I want to propose an alternative. I call it the “practicing the present.” Practicing the present is more than the habit of slowing down and making ourselves aware of what is going on in the moment. It’s a way of locating ourselves in the world. It’s a way of seeing. Practicing the present is the habit of reining in our wandering mind and concentrating our attention on the here and now. This means, first of all, taking stock of things as they really are. What is the real landscape of my life? What do things really look like? We are doing more than assessing. We are trying to orient ourselves to reality. Those who dwell on the past and future are often living in a fantasy world. But God is at work in the real world. As we take stock of things as they really are, we do so with an awareness that God is truly present no matter how mundane or how bleak the circumstances appear.

Those who practice the present believe that God dwells in the midst of the muck and mire of daily life. Practicing the present doesn’t ignore the future or the past. But it does view both with a measure of sanctified skepticism. The future and the past can both be an unhealthy refuge for those who are disappointed with their present. Practicing the present also demands that we rein in, as much as we are able, our ambition and our anxiety. Both are common to human experience, and each in their own way can blind us to the reality of God’s presence. Ambition and anxiety can both cause us to forget the One who has numbered the hairs of our head and who is really responsible for the effectiveness of what we do for Jesus. Both ambition and anxiety can cause us to take too much responsibility for the success or the failure of what we do.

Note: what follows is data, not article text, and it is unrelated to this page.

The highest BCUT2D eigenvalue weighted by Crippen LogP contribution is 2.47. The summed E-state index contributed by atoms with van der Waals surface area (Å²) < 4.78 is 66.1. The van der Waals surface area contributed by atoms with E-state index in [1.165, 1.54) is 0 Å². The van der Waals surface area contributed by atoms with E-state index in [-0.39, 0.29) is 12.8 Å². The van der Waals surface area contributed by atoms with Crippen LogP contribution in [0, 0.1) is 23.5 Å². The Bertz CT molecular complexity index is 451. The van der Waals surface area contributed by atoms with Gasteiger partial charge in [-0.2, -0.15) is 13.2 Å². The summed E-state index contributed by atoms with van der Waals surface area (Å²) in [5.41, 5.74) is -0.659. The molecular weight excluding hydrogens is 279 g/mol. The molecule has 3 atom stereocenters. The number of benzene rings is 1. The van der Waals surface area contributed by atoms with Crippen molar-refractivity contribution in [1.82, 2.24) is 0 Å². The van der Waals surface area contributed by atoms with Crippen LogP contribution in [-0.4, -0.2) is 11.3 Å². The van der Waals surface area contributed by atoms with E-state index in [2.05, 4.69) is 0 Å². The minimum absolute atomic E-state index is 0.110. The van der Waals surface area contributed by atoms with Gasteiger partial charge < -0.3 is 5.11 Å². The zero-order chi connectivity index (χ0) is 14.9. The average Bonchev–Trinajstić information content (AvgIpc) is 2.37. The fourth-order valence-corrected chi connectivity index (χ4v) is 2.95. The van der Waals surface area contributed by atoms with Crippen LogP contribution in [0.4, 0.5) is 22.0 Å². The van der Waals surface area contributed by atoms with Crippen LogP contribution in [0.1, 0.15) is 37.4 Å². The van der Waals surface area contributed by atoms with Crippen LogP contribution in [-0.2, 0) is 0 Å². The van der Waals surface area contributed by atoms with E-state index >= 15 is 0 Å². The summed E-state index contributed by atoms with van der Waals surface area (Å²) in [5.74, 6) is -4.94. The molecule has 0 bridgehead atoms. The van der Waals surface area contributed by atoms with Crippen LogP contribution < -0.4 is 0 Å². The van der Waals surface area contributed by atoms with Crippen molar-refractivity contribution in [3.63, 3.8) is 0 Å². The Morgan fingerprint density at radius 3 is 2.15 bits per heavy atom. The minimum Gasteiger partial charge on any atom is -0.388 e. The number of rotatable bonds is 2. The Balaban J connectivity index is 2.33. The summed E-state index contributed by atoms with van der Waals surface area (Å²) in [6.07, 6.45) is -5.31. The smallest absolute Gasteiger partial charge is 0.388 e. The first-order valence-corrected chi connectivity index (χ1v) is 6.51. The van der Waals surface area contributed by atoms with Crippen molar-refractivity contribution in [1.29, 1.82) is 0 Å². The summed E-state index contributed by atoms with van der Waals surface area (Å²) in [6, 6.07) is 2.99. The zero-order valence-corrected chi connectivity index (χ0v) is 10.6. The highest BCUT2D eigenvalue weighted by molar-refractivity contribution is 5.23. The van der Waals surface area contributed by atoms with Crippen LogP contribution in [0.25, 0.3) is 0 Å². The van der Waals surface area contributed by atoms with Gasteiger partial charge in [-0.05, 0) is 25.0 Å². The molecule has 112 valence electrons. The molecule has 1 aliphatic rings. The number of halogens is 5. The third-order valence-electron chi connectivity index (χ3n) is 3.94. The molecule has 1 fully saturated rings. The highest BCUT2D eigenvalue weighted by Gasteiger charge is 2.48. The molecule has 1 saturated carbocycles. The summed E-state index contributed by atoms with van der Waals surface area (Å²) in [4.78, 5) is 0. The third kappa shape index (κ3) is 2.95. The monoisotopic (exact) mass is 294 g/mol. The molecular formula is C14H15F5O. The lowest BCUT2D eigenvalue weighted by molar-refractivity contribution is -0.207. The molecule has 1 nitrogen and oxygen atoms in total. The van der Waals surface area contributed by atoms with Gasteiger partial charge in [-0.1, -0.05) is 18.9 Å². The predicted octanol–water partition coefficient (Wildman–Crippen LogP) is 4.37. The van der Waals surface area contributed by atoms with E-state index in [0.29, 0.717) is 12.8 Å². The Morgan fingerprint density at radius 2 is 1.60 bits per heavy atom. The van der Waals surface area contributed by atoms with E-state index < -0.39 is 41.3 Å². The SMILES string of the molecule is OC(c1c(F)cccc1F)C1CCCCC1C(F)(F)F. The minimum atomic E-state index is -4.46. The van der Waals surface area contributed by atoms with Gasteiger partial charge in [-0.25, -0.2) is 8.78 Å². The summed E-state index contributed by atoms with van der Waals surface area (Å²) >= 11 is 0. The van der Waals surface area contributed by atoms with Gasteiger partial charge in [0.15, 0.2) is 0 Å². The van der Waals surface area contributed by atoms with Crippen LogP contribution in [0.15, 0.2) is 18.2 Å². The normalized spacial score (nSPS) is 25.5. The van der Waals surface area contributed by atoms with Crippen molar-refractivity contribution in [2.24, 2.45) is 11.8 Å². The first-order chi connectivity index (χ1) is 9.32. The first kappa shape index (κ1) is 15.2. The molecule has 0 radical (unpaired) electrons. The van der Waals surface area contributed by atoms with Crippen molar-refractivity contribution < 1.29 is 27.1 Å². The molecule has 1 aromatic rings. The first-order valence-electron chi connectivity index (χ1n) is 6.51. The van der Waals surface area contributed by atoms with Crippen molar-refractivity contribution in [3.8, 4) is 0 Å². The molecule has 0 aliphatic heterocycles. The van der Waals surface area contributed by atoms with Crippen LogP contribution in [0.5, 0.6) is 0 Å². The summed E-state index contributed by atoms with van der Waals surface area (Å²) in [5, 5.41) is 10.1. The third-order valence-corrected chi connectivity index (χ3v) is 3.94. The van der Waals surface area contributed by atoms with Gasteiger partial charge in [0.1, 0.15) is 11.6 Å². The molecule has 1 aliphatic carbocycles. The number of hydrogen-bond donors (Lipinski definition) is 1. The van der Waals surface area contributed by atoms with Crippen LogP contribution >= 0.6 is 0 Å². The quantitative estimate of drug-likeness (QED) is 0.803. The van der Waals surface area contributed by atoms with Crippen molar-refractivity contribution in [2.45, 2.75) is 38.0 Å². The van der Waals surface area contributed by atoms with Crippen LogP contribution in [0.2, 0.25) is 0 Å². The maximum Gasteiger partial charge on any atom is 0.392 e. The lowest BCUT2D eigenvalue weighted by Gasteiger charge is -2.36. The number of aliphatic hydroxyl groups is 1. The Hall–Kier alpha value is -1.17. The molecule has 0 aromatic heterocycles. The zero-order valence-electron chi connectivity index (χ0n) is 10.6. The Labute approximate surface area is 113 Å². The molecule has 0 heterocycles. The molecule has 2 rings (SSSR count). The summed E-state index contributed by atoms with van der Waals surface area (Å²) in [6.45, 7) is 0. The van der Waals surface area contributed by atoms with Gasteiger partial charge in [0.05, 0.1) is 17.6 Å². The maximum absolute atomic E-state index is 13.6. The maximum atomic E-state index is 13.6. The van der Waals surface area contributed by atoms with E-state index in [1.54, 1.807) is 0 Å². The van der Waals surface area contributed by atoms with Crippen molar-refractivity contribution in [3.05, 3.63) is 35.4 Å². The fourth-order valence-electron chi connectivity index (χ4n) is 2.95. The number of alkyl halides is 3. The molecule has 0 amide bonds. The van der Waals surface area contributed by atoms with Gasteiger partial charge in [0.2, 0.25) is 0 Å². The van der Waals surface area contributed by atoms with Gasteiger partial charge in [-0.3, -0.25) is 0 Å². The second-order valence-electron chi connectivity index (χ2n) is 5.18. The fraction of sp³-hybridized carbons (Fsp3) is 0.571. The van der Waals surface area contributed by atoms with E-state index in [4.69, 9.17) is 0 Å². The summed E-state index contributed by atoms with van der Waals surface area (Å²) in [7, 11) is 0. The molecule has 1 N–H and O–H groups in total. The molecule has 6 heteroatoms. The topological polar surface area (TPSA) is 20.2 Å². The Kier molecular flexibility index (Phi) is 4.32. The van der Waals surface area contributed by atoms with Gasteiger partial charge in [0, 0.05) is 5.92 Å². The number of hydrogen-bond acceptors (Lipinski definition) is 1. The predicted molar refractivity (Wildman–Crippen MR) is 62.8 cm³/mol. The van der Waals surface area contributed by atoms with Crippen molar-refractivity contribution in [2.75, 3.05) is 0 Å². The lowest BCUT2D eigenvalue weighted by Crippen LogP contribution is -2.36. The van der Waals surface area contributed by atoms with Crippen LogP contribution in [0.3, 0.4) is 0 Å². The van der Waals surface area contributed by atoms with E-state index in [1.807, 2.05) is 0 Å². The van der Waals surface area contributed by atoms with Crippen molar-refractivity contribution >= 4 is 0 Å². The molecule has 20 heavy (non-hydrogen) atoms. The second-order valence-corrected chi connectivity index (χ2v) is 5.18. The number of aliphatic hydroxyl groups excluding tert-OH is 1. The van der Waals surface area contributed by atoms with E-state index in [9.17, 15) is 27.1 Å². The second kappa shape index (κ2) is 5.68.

A few years ago, I was diagnosed with cancer. I was shattered by the news. I felt betrayed, not so much by God, but by my own body. I lay awake nights thinking about the thing I had inside me and wishing that I could go back to the day before I knew of the diagnosis. When the doctor told me that my surgery appeared to be successful, I felt like a condemned prisoner who has just been given a pardon. “This is what forgiveness feels like,” I told my wife. Five years after the surgery, my blood work showed a slight change, and I panicked. The doctor assured me that the difference was insignificant. As far as he was concerned, I was still cancer free. Yet the old fear had returned, and I found it difficult to break free from it. What if the doctor was wrong? How did I know that the next test results wouldn’t show that my cancer had come back? I still think about it.